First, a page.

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New lives for old beers

by Arminda Downey-Mavromatis
August 29, 2020 | A version of this story appeared in Volume 98, Issue 33


Reverse engi-beer-ing

A can of beer.
Credit: Right Proper Brewing Company
This beer is in session: Meet Right Proper Brewing Company's Senate Beer.

Pete Jones, a beer historian with the Lost Lagers consultancy, wasn’t on the lookout for a beer to recreate when he stumbled across the lab report that would become Washington, D.C.–based Right Proper Brewing Company’s Senate Beer. He was examining Korean War–era documents related to the Defense Production Act when he found documents that Christian Heurich Brewing Company, also in Washington, D.C., created to argue for a greater allocation of tin for their beer cans. The brewery needed more tin because a recent batch of beer had gone bad, a fact they demonstrated with pages of laboratory analysis of the beer alongside testimony from buyers about the beer’s flavor.

The discovery was especially exciting to Kim Bender, executive director at the Heurich House Museum, as much of the archival information about Heurich Brewing was destroyed in a fire. “This is a really important, golden document for us,” Bender tells Newscripts.

The report sparked an idea in Bender, who later reached out to Tom Shellhammer, a professor of brewing science at Oregon State University (OSU), to see if they could recreate the Senate Beer. They would eventually team up with Right Proper Brewing Company to produce a special run of the beer. Bender passed along testimonials from the buyers to Shellhammer and Jeff Clawson, who runs the OSU research brewery, as well as chemical analyses created by two companies Heurich Brewing had consulted in the 1940s.

The analyses were “a smoking gun,” Clawson tells Newscripts. “It gave me the alcohol content, and it gave me the color of the beer.”

The beer was “a typical lager beer,” Shellhammer says, “made with corn adjuncts.”

Not all elements of the recipe were as clear-cut. “The hopping part was unclear,” Shellhammer says, with the reports only detailing a general profile of the hops used. They did, however, find invoices for Oregon seedless hops, which OSU’s hop breeder Shaun Townsend deduced would have been the Cluster hop variety in the 1940s. In another historical callback, the OSU team used a yeast variety that would have been commonly used in German lager beers at the time. The malt was determined more circuitously from the lab report and through spectrophotometry.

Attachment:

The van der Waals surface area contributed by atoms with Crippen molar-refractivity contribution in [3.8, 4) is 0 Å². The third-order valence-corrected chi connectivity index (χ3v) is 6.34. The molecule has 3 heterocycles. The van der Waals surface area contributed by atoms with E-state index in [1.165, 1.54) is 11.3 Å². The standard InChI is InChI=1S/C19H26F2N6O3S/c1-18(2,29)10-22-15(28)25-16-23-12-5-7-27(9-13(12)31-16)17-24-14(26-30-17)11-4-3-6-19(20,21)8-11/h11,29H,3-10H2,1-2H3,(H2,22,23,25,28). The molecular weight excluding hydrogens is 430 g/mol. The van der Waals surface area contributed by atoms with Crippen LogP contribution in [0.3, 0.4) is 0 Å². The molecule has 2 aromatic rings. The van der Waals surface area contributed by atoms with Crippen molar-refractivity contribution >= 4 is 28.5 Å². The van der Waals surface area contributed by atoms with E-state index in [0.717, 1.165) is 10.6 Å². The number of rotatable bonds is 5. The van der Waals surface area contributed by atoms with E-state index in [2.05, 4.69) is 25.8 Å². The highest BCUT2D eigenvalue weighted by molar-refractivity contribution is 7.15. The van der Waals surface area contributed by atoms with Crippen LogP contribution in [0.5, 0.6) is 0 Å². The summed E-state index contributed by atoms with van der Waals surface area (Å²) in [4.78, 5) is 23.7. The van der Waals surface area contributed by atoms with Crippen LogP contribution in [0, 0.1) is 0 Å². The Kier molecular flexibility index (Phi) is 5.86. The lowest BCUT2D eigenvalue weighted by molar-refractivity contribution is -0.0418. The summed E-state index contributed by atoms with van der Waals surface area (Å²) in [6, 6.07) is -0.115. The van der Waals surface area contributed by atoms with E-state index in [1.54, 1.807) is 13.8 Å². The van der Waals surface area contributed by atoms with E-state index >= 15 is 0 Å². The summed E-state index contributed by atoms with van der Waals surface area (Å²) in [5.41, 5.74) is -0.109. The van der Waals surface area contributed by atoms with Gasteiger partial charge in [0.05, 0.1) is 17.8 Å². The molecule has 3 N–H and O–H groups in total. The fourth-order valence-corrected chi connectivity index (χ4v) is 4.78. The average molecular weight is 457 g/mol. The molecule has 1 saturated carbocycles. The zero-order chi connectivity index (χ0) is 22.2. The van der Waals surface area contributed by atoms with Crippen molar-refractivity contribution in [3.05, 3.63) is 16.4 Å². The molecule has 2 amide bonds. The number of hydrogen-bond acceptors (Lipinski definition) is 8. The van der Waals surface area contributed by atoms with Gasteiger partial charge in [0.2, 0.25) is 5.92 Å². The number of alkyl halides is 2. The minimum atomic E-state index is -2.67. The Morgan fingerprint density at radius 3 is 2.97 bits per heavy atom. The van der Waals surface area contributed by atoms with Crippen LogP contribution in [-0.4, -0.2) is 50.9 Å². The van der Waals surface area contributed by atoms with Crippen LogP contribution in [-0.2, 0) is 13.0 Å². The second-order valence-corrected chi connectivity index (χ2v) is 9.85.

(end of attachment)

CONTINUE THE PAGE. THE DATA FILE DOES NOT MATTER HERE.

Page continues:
The grist-mashing regimen was outlined in the report, too, down to temperature. “The temperature that [Heurich Brewing] used was not Celsius or Fahrenheit, but Réaumur,” Clawson recalls, a strange but unsurprising fact, as the Réaumur scale, based on the temperature of water at standard atmospheric pressure, was used in western Europe in the 19th and 20th centuries.

There are of course some differences between the historic Senate Beer and the Right Proper recreation. The “double mash” originally used by Heurich Brewing involved boiling the corn with some malt to gelatinize the corn before adding the gelatinous mix to the second malt mash. Shellhammer notes that most craft breweries today don’t have the set up for a double mash. For the Senate Beer, Right Proper instead uses adjuncts that are pregelatinized.

“It’s such a simple beer, and I like to point out that it’s incredibly difficult to make,” Thor Cheston, the cofounder of Right Proper Brewing Company, tells Newscripts. The Senate Beer takes longer to brew than some of Right Proper’s other beers, as lagers require longer fermentation times.

The Senate Beer, it seems, is worth the wait. Since its debut in 2019, the beer has been such a success that Cheston plans on making it a regular beer in Right Proper’s rotation.


Brewing up Christmas

A Christmas tree emerging from a beer can.
Credit: Shutterstock/C&EN
Seeing the forest for the beer: Guinness makes an unorthodox source of nutrients.

When the COVID-19 pandemic forced bars and pubs in Ireland to close their doors, kegs of beer were left untouched within. Guinness ensured not a drop went to waste, collecting millions of liters of its beer and disposing of it in unusual ways. Much of the beer went to Christmas tree farms and willow plantations in Ireland, where the beer provided nutrients for the trees.

The beer was also converted into biogas through anaerobic digestion. Aidan Crowe, the director of operations at Guinness’s famous St. James Gate Brewery, told UK-based PA Media that the company is “quite optimistic, in the long term, that biogas can be a suitable fuel source for us to use here in the brewery.”

Newscripts is glad the beer could be repurposed so sustainably and grateful for an excuse to listen to holiday music in the summer.

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